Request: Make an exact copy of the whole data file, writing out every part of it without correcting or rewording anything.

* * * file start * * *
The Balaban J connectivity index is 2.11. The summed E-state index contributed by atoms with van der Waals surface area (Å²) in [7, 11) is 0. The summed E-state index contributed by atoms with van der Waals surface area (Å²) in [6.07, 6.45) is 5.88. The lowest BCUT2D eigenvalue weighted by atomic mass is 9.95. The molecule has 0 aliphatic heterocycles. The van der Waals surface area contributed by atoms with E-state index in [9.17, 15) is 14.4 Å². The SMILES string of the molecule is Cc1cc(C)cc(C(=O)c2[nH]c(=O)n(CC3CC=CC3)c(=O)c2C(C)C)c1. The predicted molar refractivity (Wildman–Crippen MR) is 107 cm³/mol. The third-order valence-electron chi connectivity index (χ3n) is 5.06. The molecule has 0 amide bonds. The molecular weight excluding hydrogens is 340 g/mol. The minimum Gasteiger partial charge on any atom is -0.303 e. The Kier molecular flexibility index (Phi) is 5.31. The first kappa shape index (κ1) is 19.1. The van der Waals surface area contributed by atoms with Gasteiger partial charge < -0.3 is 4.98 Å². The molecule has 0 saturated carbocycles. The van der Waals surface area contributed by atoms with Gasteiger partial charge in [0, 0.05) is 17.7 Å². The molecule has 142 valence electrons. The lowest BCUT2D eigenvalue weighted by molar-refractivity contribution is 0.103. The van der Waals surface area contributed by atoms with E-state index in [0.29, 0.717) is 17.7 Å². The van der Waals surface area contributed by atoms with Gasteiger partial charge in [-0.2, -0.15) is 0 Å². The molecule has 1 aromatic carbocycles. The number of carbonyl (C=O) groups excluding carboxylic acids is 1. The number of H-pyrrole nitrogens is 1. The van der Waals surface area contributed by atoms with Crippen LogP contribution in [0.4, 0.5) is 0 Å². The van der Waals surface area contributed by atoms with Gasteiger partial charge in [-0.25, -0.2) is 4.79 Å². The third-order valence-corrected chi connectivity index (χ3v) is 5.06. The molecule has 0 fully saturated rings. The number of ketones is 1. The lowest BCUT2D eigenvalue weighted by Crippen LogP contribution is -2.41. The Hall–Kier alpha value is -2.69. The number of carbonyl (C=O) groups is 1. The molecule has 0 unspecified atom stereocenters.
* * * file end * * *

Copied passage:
The Balaban J connectivity index is 2.11. The summed E-state index contributed by atoms with van der Waals surface area (Å²) in [7, 11) is 0. The summed E-state index contributed by atoms with van der Waals surface area (Å²) in [6.07, 6.45) is 5.88. The lowest BCUT2D eigenvalue weighted by atomic mass is 9.95. The molecule has 0 aliphatic heterocycles. The van der Waals surface area contributed by atoms with E-state index in [9.17, 15) is 14.4 Å². The SMILES string of the molecule is Cc1cc(C)cc(C(=O)c2[nH]c(=O)n(CC3CC=CC3)c(=O)c2C(C)C)c1. The predicted molar refractivity (Wildman–Crippen MR) is 107 cm³/mol. The third-order valence-electron chi connectivity index (χ3n) is 5.06. The molecule has 0 amide bonds. The molecular weight excluding hydrogens is 340 g/mol. The minimum Gasteiger partial charge on any atom is -0.303 e. The Kier molecular flexibility index (Phi) is 5.31. The first kappa shape index (κ1) is 19.1. The van der Waals surface area contributed by atoms with Gasteiger partial charge < -0.3 is 4.98 Å². The molecule has 0 saturated carbocycles. The van der Waals surface area contributed by atoms with Gasteiger partial charge in [0, 0.05) is 17.7 Å². The molecule has 142 valence electrons. The lowest BCUT2D eigenvalue weighted by molar-refractivity contribution is 0.103. The van der Waals surface area contributed by atoms with E-state index in [0.29, 0.717) is 17.7 Å². The van der Waals surface area contributed by atoms with Gasteiger partial charge in [-0.2, -0.15) is 0 Å². The molecule has 1 aromatic carbocycles. The number of carbonyl (C=O) groups excluding carboxylic acids is 1. The number of H-pyrrole nitrogens is 1. The van der Waals surface area contributed by atoms with Crippen LogP contribution in [0.4, 0.5) is 0 Å². The van der Waals surface area contributed by atoms with Gasteiger partial charge in [-0.25, -0.2) is 4.79 Å². The third-order valence-corrected chi connectivity index (χ3v) is 5.06. The molecule has 0 fully saturated rings. The number of ketones is 1. The lowest BCUT2D eigenvalue weighted by Crippen LogP contribution is -2.41. The Hall–Kier alpha value is -2.69. The number of carbonyl (C=O) groups is 1. The molecule has 0 unspecified atom stereocenters.